Don’t Answer When They Call Your Name was released May 16th, 2023 by Masobe Books in Nigeria.
By Helena Olori
Award-winning Nigerian novelist, Ukamaka Olisakwe, has announced the release of her newly-published title, Don’t Answer When They Call Your Name.
“DAWTCYN is now out in Nigeria today and I’m wrestling with a lot of feelings. It’s been an incredible journey and I’m thankful. To the team at @masobebooks, the incredible @molarawood who edited it, and the early readers who have said amazing things about it, I say thank you,” tweeted Olisakwe.
In this young adult novel, Olisakwe blends myths and magic to introduce readers to an enchanting, spectral world where a young Adanne, chosen as the Aja, and her dog, must journey into the Forest of Iniquity to change the destiny of the ill-fated community of Ani Mmadu. But the Ajas sent into the dreaded forest never to returns. Will Adanne buck the trend and end her people’s suffering?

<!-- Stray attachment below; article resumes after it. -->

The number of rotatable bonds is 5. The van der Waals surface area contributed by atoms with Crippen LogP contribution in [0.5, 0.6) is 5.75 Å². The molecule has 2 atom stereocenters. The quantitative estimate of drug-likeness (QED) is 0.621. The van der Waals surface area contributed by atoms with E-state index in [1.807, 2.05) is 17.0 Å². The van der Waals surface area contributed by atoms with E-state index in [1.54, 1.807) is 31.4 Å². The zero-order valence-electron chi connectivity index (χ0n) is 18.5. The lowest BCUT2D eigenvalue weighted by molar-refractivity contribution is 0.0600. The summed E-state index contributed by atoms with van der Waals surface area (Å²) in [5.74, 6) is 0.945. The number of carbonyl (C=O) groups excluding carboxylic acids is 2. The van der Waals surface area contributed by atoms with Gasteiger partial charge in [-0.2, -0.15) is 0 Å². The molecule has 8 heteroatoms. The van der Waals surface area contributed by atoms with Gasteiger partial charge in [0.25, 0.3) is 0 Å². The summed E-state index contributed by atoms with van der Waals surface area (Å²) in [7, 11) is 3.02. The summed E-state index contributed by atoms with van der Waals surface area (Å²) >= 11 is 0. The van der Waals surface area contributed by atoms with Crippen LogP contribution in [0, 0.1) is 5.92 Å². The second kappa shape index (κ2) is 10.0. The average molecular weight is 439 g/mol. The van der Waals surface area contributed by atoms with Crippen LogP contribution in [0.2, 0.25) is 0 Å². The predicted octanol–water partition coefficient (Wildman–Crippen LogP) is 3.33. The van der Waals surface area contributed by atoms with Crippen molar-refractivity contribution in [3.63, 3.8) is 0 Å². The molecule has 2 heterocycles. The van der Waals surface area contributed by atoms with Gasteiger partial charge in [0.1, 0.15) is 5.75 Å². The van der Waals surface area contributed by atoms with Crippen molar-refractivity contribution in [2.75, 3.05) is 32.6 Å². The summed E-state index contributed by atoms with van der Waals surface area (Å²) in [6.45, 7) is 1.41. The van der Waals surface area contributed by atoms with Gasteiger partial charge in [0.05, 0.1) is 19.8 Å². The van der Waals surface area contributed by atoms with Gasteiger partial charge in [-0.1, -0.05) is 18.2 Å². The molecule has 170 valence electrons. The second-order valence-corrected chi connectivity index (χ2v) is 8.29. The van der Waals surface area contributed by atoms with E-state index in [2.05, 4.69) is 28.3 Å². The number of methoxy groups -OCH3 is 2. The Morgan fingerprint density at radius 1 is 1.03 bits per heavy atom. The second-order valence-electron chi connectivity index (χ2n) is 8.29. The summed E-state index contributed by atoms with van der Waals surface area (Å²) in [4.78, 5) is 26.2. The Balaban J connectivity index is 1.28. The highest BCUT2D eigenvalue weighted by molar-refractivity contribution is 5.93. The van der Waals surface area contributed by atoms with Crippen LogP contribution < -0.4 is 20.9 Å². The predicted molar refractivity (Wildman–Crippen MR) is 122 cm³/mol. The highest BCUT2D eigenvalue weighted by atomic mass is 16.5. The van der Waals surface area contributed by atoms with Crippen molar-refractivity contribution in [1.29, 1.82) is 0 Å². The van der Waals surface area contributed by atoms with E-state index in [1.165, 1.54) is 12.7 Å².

“It was a playful, rebellious idea that emerged from a conversation with my family, about this girl who wrestles with a god,” Olisakwe tells Olukorede Yishau in an exclusive interview with @TheNationNews about the idea that birthed the book. “The idea was ridiculous and lovely …to attempt writing about the things I could have done as a child, the kind of adventure I would have gone on…before puberty set in and adulthood dimmed my light bulbs,” she explains.
In his review of the book, author of Wish Maker, Uchechukwu Peter Umezurike, wrote; “Olisakwe proves yet again that she delights in crafting stories as layered as an aged tree and finely textured as petals. This book is an adventure, a fantastic adventure for anyone seeking a thrill.”
(Read also: Has the “Great Nigerian Novel” Been Written?)
Ukamaka Olisakwe, often described as a “Nigerian feminist author,” is renowned for her eclectic body of work which includes her critically-acclaimed Ogadinma. In 2014, she was named one of the most promising writers for the Africa39 Project by the UNESCO World Book Capital. She lives in Vermillion, South Dakota, where she’s currently writing a TV series, Agoodjie, for Canalplus. A finalist for the Miles Morland Writing Scholarship, her works have appeared in the New York Times, Granta, Longreads, The Rumpus, Catapult, Rattle, Google Arts & amp; Culture, Waxwing, Jalada, Brittle Paper, and more. Her books include Eyes of a Goddess (2012), and Ogadinma (2020). She is the Founder and Editor-in-Chief of Isele Magazine, and The Body Conversation.